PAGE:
I don't know what the earliest use of telepathy in a work of fiction is, but I don't think there was much in the way of fiction about whole societies of telepaths (without which the lying thing doesn't come into play, since if you're the only telepath in the room, you can still lie) until John W. Campbell became an influential figure in science fiction.
Campbell was fascinated by the potential of psychic ability, and encouraged all writers contributing to Astounding Science Fiction to send him stories about people with such gifts, and explore the implications of that.
The earliest story I know of dealing with telepathic mutants is Olaf Stapledon's Odd John (1935), but Stapledon didn't really develop the telepathy idea much, having other concerns. I don't think he really got into whether telepaths could deceive each other. (Been a while since I read it.)
But once the idea hopped the puddle to the SF pulps, it got more systematic. A.E. Van Vogt came out with Slan (1946), which deals with a race of scientifically created telepathic supermen, feared and hated by normals (Stan Lee never invented anything), but the protagonist spends most of his time away from fellow Slans, learning to use his superior intelligence, as well as his telepathy. But there is a love interest, a fellow Slan, and there is that idea that there is this special communion between them, the sharing of thoughts and feelings.
Alfred Bester published The Demolished Man in 1952, and that might be the best book ever written about telepaths as a group, what it would be like to be able to communicate without speaking. Very inventive and idealistic, but the antagonist is a non-telepath who wants to hide his crime from the psi-cops by means of using what we'd now call an 'ear-worm'--a TV theme song written by a girlfriend of his. He just thinks it to himself, and it blocks telepaths from accessing his deeper thoughts.
Basically, telepaths don't even try to lie to each other in that book--there's enormous trust and fellow feeling between them--the hero can't hide his feelings from a friend, a fellow telepath who is in love with him--he loves her back, but not in the same way. Bester's point is that we'd be better off if we really could see into each others' minds, get rid of all the secrets. But in some ways, we end up identifying more with the individualist murderer.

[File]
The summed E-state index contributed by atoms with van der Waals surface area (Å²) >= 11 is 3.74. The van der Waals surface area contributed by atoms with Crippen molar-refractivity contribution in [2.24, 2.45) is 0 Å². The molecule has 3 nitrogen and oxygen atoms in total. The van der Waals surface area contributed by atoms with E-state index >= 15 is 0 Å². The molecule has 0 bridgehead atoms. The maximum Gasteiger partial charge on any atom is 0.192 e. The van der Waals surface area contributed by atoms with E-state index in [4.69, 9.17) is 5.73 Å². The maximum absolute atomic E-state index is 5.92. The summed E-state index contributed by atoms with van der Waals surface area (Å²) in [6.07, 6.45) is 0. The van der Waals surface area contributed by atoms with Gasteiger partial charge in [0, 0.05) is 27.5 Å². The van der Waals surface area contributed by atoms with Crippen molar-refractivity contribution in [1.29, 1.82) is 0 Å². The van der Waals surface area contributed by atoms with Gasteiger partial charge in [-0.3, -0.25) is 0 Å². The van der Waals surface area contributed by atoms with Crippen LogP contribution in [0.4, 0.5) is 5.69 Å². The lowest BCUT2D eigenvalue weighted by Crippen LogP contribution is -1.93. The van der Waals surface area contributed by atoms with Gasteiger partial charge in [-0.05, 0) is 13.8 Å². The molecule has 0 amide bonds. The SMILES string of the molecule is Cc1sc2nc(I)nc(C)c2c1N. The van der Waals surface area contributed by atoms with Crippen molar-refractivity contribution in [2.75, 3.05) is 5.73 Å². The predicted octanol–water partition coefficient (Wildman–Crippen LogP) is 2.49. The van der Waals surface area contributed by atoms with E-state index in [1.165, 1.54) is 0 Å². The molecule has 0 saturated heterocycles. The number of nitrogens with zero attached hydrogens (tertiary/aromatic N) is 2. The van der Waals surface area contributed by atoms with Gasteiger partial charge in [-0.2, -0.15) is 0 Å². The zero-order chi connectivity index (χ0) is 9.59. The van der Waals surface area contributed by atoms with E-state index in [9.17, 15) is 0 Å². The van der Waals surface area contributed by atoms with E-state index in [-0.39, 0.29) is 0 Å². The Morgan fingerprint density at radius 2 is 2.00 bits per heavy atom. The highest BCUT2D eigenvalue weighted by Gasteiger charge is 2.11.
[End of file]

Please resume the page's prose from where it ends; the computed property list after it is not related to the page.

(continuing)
Then there was Mutant (1953), by Henry Kuttner (under a pseudonym he shared with his wife, C.L. Moore, but I think this one was mainly his).
That's a series of connected short stories about how telepathic mutants had to fight for survival, and eventually created a world where they are the norm--they hear each others' thoughts all the time. Again, they never try to lie to each other, and it's implied that would be futile. Now and then, they have to fly high up in gliders, to get away from the surface noise, relax. But they still have to return to the interconnected-ness of the hive mind eventually, or they'll perish of loneliness. (Most of these stories can be read as metaphors for ordinary social interaction).
Now most people have seen the movie Village of the Damned (1960, based on John Wyndham's The Midwich Cuckoos (1957). The scary little blonde kids with the glowing eyes. Very popular. But they're all of one mind about everything, so they wouldn't try to lie to each other. The character played by George Sanders in the movie can briefly block them out by thinking very intently about a brick wall. (Would this work? How would I know?) But this is just a variation on the jingle in Bester's book, which Wyndham had quite certainly read. The idea of a society of telepathic people got darker as time went on.
Octavia Butler wrote the best novel ever about telepathy when she came up with Mind of My Mind (1977) a prequel to a book she'd published a year earlier, about a future world where telepaths/telekinetics battle with each other and with animalistic creatures descended from humans mutated by an alien virus.
But again, telepaths are portrayed as being part of a collective--Butler calls it 'The Pattern' and they can't lie to each other with their thoughts. They are very dangerous to each other, however, because their gift tends to make them very unstable, if not outright psychotic--so they enter each others' minds cautiously, until the heroine of the book finds a way to bring them all together. The antagonist there is the creator of them all, a very early mutation, who isn't telepathic himself, but can psychically feed on hs children (who he's created by selective breeding over millennia), taking over their bodies, and learning everything they know in the process. He can be deceived, but not for very long.
Now I don't know who first came up with the idea that telepaths could block each other out, create psychic shields. But my take is that for the most part, telepaths in science fiction have been portrayed as not wanting to lie to each other, wanting a greater sense of sharing, of community. And perhaps a diminished sense of individuality, but Butler to some extent questioned that. Her telepaths are very competitive, and it's much less positive than in earlier Campbell-influenced takes on the idea.
However, there are so many science fiction stories about telepaths, you could read for a year, and not scratch the surface.